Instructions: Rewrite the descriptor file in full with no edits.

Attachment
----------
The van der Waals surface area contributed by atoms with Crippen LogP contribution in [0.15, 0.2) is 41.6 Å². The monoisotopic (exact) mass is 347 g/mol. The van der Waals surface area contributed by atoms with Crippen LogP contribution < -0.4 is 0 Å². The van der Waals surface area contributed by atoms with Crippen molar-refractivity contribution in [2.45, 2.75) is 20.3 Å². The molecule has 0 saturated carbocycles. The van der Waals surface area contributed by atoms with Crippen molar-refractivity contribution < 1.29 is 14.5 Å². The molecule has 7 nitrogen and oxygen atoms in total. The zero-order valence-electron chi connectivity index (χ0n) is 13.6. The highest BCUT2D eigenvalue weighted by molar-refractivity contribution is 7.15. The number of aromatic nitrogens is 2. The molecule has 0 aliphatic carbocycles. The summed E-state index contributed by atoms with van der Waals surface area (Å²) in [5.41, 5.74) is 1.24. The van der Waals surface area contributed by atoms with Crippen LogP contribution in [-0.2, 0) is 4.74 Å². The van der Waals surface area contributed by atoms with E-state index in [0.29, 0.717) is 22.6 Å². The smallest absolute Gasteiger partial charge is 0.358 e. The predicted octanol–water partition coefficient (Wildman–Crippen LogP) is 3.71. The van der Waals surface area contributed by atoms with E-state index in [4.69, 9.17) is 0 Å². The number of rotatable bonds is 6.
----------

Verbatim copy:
The van der Waals surface area contributed by atoms with Crippen LogP contribution in [0.15, 0.2) is 41.6 Å². The monoisotopic (exact) mass is 347 g/mol. The van der Waals surface area contributed by atoms with Crippen LogP contribution < -0.4 is 0 Å². The van der Waals surface area contributed by atoms with Crippen molar-refractivity contribution in [2.45, 2.75) is 20.3 Å². The molecule has 0 saturated carbocycles. The van der Waals surface area contributed by atoms with Crippen molar-refractivity contribution < 1.29 is 14.5 Å². The molecule has 7 nitrogen and oxygen atoms in total. The zero-order valence-electron chi connectivity index (χ0n) is 13.6. The highest BCUT2D eigenvalue weighted by molar-refractivity contribution is 7.15. The number of aromatic nitrogens is 2. The molecule has 0 aliphatic carbocycles. The summed E-state index contributed by atoms with van der Waals surface area (Å²) in [5.41, 5.74) is 1.24. The van der Waals surface area contributed by atoms with Crippen LogP contribution in [-0.2, 0) is 4.74 Å². The van der Waals surface area contributed by atoms with E-state index in [0.29, 0.717) is 22.6 Å². The smallest absolute Gasteiger partial charge is 0.358 e. The predicted octanol–water partition coefficient (Wildman–Crippen LogP) is 3.71. The van der Waals surface area contributed by atoms with E-state index in [4.69, 9.17) is 0 Å². The number of rotatable bonds is 6.